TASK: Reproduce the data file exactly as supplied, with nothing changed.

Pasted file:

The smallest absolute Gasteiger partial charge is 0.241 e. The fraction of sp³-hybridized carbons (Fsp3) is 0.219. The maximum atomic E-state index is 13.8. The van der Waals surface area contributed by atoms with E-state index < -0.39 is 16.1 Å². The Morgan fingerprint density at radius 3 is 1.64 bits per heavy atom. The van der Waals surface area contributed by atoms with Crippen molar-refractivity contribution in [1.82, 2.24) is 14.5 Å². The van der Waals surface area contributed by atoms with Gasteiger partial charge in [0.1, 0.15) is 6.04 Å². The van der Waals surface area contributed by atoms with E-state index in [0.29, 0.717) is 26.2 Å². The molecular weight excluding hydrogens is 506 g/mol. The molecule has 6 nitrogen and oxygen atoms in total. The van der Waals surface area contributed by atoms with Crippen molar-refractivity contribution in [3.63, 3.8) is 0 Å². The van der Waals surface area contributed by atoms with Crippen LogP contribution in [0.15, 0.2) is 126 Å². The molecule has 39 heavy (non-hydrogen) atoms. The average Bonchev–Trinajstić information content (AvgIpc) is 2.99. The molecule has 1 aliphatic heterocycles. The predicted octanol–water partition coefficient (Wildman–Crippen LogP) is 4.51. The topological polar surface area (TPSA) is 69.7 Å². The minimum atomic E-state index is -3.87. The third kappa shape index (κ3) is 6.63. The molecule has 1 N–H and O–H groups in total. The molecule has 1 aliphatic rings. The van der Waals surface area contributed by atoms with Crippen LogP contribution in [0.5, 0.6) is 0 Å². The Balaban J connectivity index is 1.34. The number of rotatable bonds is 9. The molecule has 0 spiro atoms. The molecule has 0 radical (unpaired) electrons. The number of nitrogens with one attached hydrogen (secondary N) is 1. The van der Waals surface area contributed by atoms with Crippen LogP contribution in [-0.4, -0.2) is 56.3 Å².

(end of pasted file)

The smallest absolute Gasteiger partial charge is 0.241 e. The fraction of sp³-hybridized carbons (Fsp3) is 0.219. The maximum atomic E-state index is 13.8. The van der Waals surface area contributed by atoms with E-state index < -0.39 is 16.1 Å². The Morgan fingerprint density at radius 3 is 1.64 bits per heavy atom. The van der Waals surface area contributed by atoms with Crippen molar-refractivity contribution in [1.82, 2.24) is 14.5 Å². The van der Waals surface area contributed by atoms with Gasteiger partial charge in [0.1, 0.15) is 6.04 Å². The van der Waals surface area contributed by atoms with E-state index in [0.29, 0.717) is 26.2 Å². The molecular weight excluding hydrogens is 506 g/mol. The molecule has 6 nitrogen and oxygen atoms in total. The van der Waals surface area contributed by atoms with Crippen molar-refractivity contribution in [3.63, 3.8) is 0 Å². The van der Waals surface area contributed by atoms with Crippen LogP contribution in [0.15, 0.2) is 126 Å². The molecule has 39 heavy (non-hydrogen) atoms. The average Bonchev–Trinajstić information content (AvgIpc) is 2.99. The molecule has 1 aliphatic heterocycles. The predicted octanol–water partition coefficient (Wildman–Crippen LogP) is 4.51. The topological polar surface area (TPSA) is 69.7 Å². The minimum atomic E-state index is -3.87. The third kappa shape index (κ3) is 6.63. The molecule has 1 N–H and O–H groups in total. The molecule has 1 aliphatic rings. The van der Waals surface area contributed by atoms with Crippen LogP contribution in [0.5, 0.6) is 0 Å². The Balaban J connectivity index is 1.34. The number of rotatable bonds is 9. The molecule has 0 spiro atoms. The molecule has 0 radical (unpaired) electrons. The number of nitrogens with one attached hydrogen (secondary N) is 1. The van der Waals surface area contributed by atoms with Crippen LogP contribution in [-0.4, -0.2) is 56.3 Å².